July 24, 2023

Dr. Van de Laar is named associate director of training for Counseling and Psychological Services

Kristie Van de Laar headshot
Kristie Van de Laar

DETROIT – Some people deal with change better than others, especially in challenging times. But why do some individuals seem to adjust where others may become anxious and struggle to adapt to new situations? 

It’s one of many queries Kristie Van de Laar, Ph.D., hopes to tackle in her new role as associate director of training at Wayne State University’s Counseling and Psychological Services (CAPS).

A licensed psychologist who has worked at CAPS since 2009, Van de Laar will oversee a large clinical training program that includes social work, counseling and psychology interns, as well as psychiatry residents and psychology practicum students. These trainees – under the supervision of CAPS staff – provide clinical services to hundreds of Wayne State students each year.

“I want to provide the best possible training for the trainees as they start and orient themselves to CAPS, and make sure that they feel heard and listened to and validated,” Van de Laar said.

Located on the fifth floor of the Student Center Building, CAPS’s dynamic staff of licensed professional counselors, psychologists and social workers provides free and confidential mental health assessment, counseling, case management and referrals to all currently registered Wayne State students. CAPS plays a vital role in supporting the mental health and well-being of students, contributing to a positive and healthy college experience.

“I’ve always enjoyed the teaching side of psychology and fell in love with counseling students,” Van de Laar said. “But I've always wanted to be a part of training the next generation of therapists.”

In addition to WSU graduate programs, CAPS trainees come from regional schools, like the Michigan School of Psychology in Farmington Hills, the University of Michigan, Oakland University and University of Detroit-Mercy. Past trainees have come from as far as Long Island University, LaSalle University and the University of Toronto.

“Once they start, it’s my job to orient them to what it is like to work at CAPS,” said Van de Laar, who also serves as a CAPS professional development coordinator and liaison to the Wayne State Law School. “They will get some hands-on training while working with clients under the supervision of licensed professionals. But they will help us meet the students' needs as I oversee the supervisors who will provide the one-on-one supervision.”

As student mental health needs surge in the United States, Van de Laar is wary of compassion fatigue for her incoming class of CAPS trainees.

“This is very much a field where they'll be working with clients who might trigger them,” Van de Laar said. “So, I think helping them recognize boundaries and self-care is important because they’re going to see clients all day who are going to be telling some very difficult stories.

“When you go home at five o'clock, how do you shut it off? Our more senior staff has boundaries. We've learned how to kind of do our own self-care and separate home life from our work life. But I think trainees sometimes go home and their minds are spinning like, ‘Oh, what can I do?’ So, we want to be able to help them recognize how they can help clients, but also self-care for themselves. That boundary tends to be the main thing we need to look at when the trainees first start.”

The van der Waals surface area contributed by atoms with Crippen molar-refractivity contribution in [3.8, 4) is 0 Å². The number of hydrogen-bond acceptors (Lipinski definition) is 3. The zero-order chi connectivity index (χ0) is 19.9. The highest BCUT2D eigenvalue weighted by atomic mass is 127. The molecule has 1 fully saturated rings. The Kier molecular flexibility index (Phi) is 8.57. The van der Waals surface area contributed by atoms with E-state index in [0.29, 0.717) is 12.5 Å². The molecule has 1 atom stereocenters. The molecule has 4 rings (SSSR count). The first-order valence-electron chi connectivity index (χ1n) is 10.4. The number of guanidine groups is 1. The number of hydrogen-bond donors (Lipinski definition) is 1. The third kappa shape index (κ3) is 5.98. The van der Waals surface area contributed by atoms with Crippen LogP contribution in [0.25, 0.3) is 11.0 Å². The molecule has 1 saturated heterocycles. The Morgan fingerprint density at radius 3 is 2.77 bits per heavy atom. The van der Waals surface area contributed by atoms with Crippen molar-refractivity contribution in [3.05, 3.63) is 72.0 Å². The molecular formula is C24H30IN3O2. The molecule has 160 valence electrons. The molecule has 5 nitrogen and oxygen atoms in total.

Van de Laar, who received her Ph.D. from Southern Illinois University and an undergraduate degree in psychology from the University of Michigan, said college students today are much more open to seeking help.

“If you asked me 14 years ago, I would've said there was a stigma to counseling,” she said. “But as of now, whether it’s TikTok or just talking with peers, I feel like the stigma has gone away. I rarely hear that at this point. Sure, there are some families that might have some cultural reasons for not doing therapy. But for the most part, students are much more open, self-disclosing, and vulnerable, and, I think it’s great.”

If students are hesitant to schedule in-person time with a counselor, Van de Laar suggests Let’s Talk, a drop-in program that provides 15- to 20-minute consultations with a CAPS counselor through a virtual meeting.

“Sometimes, people have in their mind this perception that they’re on the couch having to divulge their entire life,” she said. “That's not typically how we would do things at CAPS. I would say drop into Let's Talk, which is anonymous. Just talk a little bit about their concerns and then the counselor can elaborate more upon what services CAPS offers, what counseling looks like, or if there's an issue that's they're dealing with that day, just give some really brief problem-solving coping tips.”

WSU students interested in counseling can start by requesting an initial consultation to see which CAPS service best meets their needs. The link is active weekdays from 8:30 a.m. to 3:30 p.m.

Faculty spotlight


Bill Roose
Phone: 313-577-5699
Email: bill.roose@wayne.edu

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